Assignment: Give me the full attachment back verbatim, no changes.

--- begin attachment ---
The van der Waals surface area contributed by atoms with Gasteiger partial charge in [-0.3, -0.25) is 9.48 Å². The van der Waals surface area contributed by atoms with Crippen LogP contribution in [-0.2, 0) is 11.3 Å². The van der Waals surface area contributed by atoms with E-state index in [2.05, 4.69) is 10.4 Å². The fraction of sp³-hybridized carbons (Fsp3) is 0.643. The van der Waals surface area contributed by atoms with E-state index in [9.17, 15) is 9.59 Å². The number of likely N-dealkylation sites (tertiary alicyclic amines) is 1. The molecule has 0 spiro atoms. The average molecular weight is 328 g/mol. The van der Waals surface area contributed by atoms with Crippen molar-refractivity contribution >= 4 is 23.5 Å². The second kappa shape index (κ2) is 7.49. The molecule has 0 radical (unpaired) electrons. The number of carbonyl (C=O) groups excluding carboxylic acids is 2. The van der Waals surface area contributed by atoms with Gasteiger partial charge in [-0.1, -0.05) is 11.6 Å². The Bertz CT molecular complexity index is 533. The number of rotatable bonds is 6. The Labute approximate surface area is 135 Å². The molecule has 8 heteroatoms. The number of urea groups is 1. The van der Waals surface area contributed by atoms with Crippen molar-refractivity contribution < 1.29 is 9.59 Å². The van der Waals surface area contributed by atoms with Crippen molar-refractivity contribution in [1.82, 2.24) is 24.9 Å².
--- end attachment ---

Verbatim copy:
The van der Waals surface area contributed by atoms with Gasteiger partial charge in [-0.3, -0.25) is 9.48 Å². The van der Waals surface area contributed by atoms with Crippen LogP contribution in [-0.2, 0) is 11.3 Å². The van der Waals surface area contributed by atoms with E-state index in [2.05, 4.69) is 10.4 Å². The fraction of sp³-hybridized carbons (Fsp3) is 0.643. The van der Waals surface area contributed by atoms with E-state index in [9.17, 15) is 9.59 Å². The number of likely N-dealkylation sites (tertiary alicyclic amines) is 1. The molecule has 0 spiro atoms. The average molecular weight is 328 g/mol. The van der Waals surface area contributed by atoms with Crippen molar-refractivity contribution >= 4 is 23.5 Å². The second kappa shape index (κ2) is 7.49. The molecule has 0 radical (unpaired) electrons. The number of carbonyl (C=O) groups excluding carboxylic acids is 2. The van der Waals surface area contributed by atoms with Gasteiger partial charge in [-0.1, -0.05) is 11.6 Å². The Bertz CT molecular complexity index is 533. The number of rotatable bonds is 6. The Labute approximate surface area is 135 Å². The molecule has 8 heteroatoms. The number of urea groups is 1. The van der Waals surface area contributed by atoms with Crippen molar-refractivity contribution < 1.29 is 9.59 Å². The van der Waals surface area contributed by atoms with Crippen molar-refractivity contribution in [1.82, 2.24) is 24.9 Å².